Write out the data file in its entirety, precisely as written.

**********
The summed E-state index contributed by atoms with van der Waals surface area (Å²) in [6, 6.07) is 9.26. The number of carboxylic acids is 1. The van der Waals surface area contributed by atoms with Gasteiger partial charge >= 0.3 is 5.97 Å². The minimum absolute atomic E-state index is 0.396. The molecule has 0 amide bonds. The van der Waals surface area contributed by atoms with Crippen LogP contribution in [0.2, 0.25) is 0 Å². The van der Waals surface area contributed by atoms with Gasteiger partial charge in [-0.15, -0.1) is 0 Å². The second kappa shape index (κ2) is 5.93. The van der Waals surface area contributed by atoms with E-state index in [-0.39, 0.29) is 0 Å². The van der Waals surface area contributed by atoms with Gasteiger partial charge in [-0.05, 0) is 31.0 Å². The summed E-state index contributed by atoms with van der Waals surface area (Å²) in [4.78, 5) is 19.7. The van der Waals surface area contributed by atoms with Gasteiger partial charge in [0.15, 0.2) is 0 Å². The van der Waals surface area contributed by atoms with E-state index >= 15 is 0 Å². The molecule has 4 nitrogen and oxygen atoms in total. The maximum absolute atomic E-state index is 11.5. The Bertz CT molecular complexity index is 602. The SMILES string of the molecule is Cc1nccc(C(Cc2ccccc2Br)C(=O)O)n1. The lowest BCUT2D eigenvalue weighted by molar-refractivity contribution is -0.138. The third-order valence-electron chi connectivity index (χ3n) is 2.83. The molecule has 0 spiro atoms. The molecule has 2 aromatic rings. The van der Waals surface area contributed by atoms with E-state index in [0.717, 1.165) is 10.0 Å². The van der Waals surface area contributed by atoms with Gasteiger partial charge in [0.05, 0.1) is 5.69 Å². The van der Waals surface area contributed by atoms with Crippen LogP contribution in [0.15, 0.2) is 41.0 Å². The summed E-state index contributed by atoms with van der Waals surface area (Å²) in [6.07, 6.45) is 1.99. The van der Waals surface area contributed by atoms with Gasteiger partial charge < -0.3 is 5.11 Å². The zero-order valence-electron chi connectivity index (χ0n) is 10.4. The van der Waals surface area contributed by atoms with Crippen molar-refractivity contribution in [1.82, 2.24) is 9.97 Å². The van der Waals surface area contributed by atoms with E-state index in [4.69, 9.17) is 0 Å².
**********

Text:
The summed E-state index contributed by atoms with van der Waals surface area (Å²) in [6, 6.07) is 9.26. The number of carboxylic acids is 1. The van der Waals surface area contributed by atoms with Gasteiger partial charge >= 0.3 is 5.97 Å². The minimum absolute atomic E-state index is 0.396. The molecule has 0 amide bonds. The van der Waals surface area contributed by atoms with Crippen LogP contribution in [0.2, 0.25) is 0 Å². The van der Waals surface area contributed by atoms with Gasteiger partial charge in [-0.15, -0.1) is 0 Å². The second kappa shape index (κ2) is 5.93. The van der Waals surface area contributed by atoms with E-state index in [-0.39, 0.29) is 0 Å². The van der Waals surface area contributed by atoms with Gasteiger partial charge in [-0.05, 0) is 31.0 Å². The summed E-state index contributed by atoms with van der Waals surface area (Å²) in [4.78, 5) is 19.7. The van der Waals surface area contributed by atoms with Gasteiger partial charge in [0.15, 0.2) is 0 Å². The van der Waals surface area contributed by atoms with E-state index >= 15 is 0 Å². The molecule has 4 nitrogen and oxygen atoms in total. The maximum absolute atomic E-state index is 11.5. The Bertz CT molecular complexity index is 602. The SMILES string of the molecule is Cc1nccc(C(Cc2ccccc2Br)C(=O)O)n1. The lowest BCUT2D eigenvalue weighted by molar-refractivity contribution is -0.138. The third-order valence-electron chi connectivity index (χ3n) is 2.83. The molecule has 0 spiro atoms. The molecule has 2 aromatic rings. The van der Waals surface area contributed by atoms with E-state index in [0.717, 1.165) is 10.0 Å². The van der Waals surface area contributed by atoms with Gasteiger partial charge in [0.05, 0.1) is 5.69 Å². The van der Waals surface area contributed by atoms with Crippen LogP contribution in [0.15, 0.2) is 41.0 Å². The summed E-state index contributed by atoms with van der Waals surface area (Å²) in [6.07, 6.45) is 1.99. The van der Waals surface area contributed by atoms with Gasteiger partial charge < -0.3 is 5.11 Å². The zero-order valence-electron chi connectivity index (χ0n) is 10.4. The van der Waals surface area contributed by atoms with Crippen molar-refractivity contribution in [1.82, 2.24) is 9.97 Å². The van der Waals surface area contributed by atoms with E-state index in [4.69, 9.17) is 0 Å².